Rove sees 'ugly year' ahead for Dems
By Derrick DePledge
Advertiser Government Writer
Karl Rove, the national Republican strategist, last night predicted significant Republican gains in Congress in November but said the GOP must offer a positive and optimistic agenda for the nation and not just challenge President Obama.
Rove, who was a senior adviser and deputy chief of staff to former President George W. Bush, said there has been a "sea change" in politics over the past year exemplified by Scott Brown's U.S. Senate special-election victory last month in traditionally Democratic Massachusetts.
Concern about rising federal spending, growing national debt, an expanding federal government, and a foreign policy Rove believes has been defined by weakness could help Republicans, including Ho-no-lulu City Councilman Charles Djou, who is running in a special election in May to fill out the remainder of U.S. Rep. Neil Abercrombie's term.
Rove said electing Djou would send a message nationally about what is possible for Republicans this year. He said Brown represented the deciding vote against Obama's health care reform in the Senate and that Djou could be the vote to kill the reform plan in the House.
"This is going to be an ugly year for Democrats," Rove told reporters before speaking at the state GOP's Lincoln Day dinner last night at the Hilton Hawaiian Village.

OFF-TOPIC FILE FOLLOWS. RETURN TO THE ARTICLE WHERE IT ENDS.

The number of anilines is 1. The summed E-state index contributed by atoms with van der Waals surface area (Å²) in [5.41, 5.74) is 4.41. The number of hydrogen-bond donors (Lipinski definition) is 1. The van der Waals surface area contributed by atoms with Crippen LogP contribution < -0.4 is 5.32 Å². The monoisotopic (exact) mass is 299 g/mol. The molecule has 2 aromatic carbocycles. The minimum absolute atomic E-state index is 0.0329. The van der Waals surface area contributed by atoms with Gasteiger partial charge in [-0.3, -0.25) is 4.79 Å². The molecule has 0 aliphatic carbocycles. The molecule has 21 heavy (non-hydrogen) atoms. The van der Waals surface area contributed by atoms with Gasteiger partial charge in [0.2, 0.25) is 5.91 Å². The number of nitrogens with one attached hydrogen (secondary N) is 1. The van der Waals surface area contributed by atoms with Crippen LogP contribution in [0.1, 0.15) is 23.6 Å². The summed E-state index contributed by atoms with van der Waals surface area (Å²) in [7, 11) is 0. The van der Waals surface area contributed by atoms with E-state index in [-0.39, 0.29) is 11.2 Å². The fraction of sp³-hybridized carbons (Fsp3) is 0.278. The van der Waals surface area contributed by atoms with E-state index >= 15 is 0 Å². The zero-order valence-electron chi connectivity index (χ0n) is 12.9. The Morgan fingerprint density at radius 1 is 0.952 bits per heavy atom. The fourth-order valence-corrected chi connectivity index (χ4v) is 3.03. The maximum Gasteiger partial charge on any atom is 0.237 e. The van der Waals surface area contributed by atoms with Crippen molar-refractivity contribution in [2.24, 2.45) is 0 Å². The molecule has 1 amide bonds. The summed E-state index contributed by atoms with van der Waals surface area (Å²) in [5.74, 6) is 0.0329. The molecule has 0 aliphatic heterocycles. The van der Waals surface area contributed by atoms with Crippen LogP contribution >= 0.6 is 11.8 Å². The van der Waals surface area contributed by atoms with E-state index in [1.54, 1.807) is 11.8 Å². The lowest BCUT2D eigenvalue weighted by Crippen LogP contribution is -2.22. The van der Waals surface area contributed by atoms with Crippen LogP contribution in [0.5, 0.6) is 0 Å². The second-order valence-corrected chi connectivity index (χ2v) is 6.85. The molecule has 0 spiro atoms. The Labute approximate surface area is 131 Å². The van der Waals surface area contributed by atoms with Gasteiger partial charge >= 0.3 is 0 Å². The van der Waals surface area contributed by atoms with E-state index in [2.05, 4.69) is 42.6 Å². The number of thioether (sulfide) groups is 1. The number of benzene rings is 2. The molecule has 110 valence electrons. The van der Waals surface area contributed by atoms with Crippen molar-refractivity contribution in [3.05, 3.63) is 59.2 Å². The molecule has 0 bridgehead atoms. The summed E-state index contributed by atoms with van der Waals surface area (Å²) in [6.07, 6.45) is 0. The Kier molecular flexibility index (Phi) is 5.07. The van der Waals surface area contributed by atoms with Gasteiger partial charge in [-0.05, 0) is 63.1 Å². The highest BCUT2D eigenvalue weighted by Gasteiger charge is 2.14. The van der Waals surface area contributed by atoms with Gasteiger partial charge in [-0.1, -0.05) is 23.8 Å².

Obama, he said, could be a drag on Democratic candidates nationally because he campaigned as a "relentless centrist" but has governed as a "relentless liberal."
But Rove said Republicans must offer an alternative to Obama, not just criticize the Hawai'i-born president.
"They can't simply be content to surf on dissatisfaction with President Obama and congressional Democrats. They've got to offer a positive and optimistic agenda for the future of the country," he said. "And then they've got to do the grassroots kind of activity that involves neighbor talking to neighbor, friend talking to friend, to identify and get out the vote."
Some local Democrats have questioned why the state GOP invited Rove to speak, because he is a polarizing figure among many liberals and moderates and may turn off independent voters to local Republican candidates.
A small group of protesters showed displeasure with Rove outside the Waikīkī resort.
Earlier yesterday, Dante Carpenter, interim chairman of the Democratic Party of Hawaii, said he doubts Rove's politics reflect those of most Island voters.
"My gut feeling says, 'I don't think so,' " Carpenter said.
The Democratic Congressional Campaign Committee said Djou's decision to appear at the same dinner as Rove shows "he's a firm believer in the national Republican policies that are disastrous for Hawai'i families and pushed us into this economic mess in the first place."
Former congressman Ed Case and state Senate President Colleen Hanabusa are the Democrats in the special election with Djou in urban Honolulu's 1st Congressional District. Abercrombie is resigning to campaign full time in the Democratic primary for governor.